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Amy Trauth-Nare, Ph.D., is the Associate Director of Science Education at the University of Delaware's Professional Development Center for Educators. In her role, Amy works collaboratively with K-12 science and engineering teachers to develop and implement standards-based curricula and assessments. She also provides mentoring and coaching and co-teaching support to K-12 teachers across the entire trajectory of the profession. Her research focuses on teacher education, classroom assessment, and P-16 environmental and engineering education.

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Michael Chajes P.E. University of Delaware

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Michael Chajes is a Professor of Civil and Environmental Engineering. His research focuses on bridge testing, evaluation, and rehabilitation, as well as engineering education. During his 25 years at UD, Dr. Chajes has served as Dean of the College of Engineering and Chair of the Civil and Environmental Engineering Department. He is a registered Professional Engineer and was named Delaware Engineer of the Year in 2010.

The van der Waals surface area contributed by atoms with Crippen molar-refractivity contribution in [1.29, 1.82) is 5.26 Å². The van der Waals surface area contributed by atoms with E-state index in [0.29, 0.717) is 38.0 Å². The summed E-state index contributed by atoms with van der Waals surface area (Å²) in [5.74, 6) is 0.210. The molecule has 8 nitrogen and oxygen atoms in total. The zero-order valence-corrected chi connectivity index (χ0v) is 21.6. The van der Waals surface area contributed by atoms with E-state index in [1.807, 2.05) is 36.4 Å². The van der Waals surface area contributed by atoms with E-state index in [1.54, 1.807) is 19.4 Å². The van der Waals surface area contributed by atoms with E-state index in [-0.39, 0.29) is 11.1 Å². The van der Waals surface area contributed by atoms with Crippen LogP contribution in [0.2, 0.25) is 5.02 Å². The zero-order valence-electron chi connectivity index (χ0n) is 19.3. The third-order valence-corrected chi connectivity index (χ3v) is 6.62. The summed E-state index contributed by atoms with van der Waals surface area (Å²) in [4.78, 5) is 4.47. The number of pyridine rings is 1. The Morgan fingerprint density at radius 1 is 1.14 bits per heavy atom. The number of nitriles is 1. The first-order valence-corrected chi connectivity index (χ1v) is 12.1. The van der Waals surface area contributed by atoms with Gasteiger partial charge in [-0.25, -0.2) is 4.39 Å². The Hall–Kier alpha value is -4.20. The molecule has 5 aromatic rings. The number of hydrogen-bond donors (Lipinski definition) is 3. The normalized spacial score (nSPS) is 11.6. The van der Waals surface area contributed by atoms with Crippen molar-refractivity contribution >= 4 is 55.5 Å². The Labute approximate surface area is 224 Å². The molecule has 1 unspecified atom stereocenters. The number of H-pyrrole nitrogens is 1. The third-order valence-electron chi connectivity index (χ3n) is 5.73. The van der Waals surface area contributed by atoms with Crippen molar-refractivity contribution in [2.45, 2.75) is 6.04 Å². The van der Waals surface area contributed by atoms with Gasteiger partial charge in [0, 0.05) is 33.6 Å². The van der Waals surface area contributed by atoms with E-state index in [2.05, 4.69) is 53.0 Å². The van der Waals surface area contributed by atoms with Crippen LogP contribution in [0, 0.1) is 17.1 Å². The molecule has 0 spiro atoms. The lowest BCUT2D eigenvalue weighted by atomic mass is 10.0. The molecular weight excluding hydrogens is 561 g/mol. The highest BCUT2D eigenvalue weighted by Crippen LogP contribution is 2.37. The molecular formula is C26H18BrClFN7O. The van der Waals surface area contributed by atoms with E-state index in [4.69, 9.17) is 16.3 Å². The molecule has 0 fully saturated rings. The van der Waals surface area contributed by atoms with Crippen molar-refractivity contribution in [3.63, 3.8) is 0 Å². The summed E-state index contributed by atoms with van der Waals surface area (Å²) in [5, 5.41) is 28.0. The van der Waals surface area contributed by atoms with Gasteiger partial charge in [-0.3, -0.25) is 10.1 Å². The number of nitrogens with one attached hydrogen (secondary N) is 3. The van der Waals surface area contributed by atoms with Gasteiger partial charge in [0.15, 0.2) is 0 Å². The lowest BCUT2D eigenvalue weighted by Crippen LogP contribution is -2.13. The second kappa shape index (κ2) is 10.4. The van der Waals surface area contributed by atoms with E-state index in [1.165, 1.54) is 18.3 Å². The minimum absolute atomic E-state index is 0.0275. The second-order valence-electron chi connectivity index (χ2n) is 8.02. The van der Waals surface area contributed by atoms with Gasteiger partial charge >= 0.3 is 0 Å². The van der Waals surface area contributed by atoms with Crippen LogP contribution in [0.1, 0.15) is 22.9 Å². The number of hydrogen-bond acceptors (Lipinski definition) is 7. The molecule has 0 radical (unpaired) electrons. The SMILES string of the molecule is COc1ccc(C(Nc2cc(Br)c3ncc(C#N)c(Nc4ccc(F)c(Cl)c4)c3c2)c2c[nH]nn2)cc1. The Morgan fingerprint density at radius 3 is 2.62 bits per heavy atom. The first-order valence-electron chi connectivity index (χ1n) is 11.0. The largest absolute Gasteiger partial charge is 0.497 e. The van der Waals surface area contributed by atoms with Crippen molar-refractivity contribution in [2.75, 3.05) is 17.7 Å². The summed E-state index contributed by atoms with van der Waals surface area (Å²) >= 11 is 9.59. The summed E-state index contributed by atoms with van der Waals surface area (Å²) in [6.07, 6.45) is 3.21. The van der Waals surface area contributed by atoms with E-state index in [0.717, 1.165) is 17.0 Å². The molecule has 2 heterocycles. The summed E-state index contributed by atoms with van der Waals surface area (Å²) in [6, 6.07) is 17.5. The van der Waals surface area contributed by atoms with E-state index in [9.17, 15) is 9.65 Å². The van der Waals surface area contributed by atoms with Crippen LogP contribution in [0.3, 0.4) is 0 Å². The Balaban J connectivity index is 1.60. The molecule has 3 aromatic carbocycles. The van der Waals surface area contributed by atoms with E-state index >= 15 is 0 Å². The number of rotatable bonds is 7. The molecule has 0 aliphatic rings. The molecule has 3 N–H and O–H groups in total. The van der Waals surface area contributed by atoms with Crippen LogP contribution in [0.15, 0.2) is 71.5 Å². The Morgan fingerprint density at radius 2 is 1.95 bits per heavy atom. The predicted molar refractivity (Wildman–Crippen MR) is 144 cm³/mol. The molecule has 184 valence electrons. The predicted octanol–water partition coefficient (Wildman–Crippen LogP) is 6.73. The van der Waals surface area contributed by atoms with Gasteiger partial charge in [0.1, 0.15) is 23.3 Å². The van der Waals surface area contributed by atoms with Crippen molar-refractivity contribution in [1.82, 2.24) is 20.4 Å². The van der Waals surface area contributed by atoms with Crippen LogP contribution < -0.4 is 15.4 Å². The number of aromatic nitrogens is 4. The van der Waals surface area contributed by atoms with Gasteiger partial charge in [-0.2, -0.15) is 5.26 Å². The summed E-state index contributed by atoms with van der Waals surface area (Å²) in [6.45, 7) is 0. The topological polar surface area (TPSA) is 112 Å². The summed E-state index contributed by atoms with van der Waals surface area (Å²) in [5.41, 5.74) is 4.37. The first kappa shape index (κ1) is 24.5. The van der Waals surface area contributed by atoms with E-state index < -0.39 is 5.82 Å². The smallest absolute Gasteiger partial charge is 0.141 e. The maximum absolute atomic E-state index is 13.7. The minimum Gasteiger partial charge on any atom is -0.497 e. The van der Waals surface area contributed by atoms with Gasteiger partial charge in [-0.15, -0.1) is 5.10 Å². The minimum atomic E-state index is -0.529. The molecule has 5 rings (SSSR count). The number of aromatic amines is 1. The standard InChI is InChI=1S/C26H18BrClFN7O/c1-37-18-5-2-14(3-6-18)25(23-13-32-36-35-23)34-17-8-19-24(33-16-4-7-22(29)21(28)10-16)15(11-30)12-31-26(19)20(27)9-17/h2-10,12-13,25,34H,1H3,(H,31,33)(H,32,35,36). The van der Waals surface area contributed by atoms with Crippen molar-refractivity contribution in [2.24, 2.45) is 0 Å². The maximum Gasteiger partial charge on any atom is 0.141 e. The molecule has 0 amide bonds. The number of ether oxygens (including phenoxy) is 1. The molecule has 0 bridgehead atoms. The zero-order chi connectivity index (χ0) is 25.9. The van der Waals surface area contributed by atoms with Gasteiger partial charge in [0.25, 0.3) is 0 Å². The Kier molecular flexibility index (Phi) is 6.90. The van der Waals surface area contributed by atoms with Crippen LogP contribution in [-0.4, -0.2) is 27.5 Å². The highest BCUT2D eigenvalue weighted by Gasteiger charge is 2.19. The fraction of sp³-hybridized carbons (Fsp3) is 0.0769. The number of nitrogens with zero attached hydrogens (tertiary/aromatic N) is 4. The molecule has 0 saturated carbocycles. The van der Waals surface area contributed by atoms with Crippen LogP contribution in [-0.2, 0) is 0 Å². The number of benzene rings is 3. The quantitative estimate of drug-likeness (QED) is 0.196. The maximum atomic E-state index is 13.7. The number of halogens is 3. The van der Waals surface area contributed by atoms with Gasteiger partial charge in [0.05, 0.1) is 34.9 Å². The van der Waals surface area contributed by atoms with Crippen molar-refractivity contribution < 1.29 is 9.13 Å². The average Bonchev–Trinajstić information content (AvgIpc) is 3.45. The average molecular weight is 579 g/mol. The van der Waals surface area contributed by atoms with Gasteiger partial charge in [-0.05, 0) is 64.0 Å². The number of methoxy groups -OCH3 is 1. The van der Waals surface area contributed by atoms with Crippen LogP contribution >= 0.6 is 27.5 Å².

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Lori Pollock University of Delaware

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Kevin R. Guidry


Michael L. Vaughan University of Delaware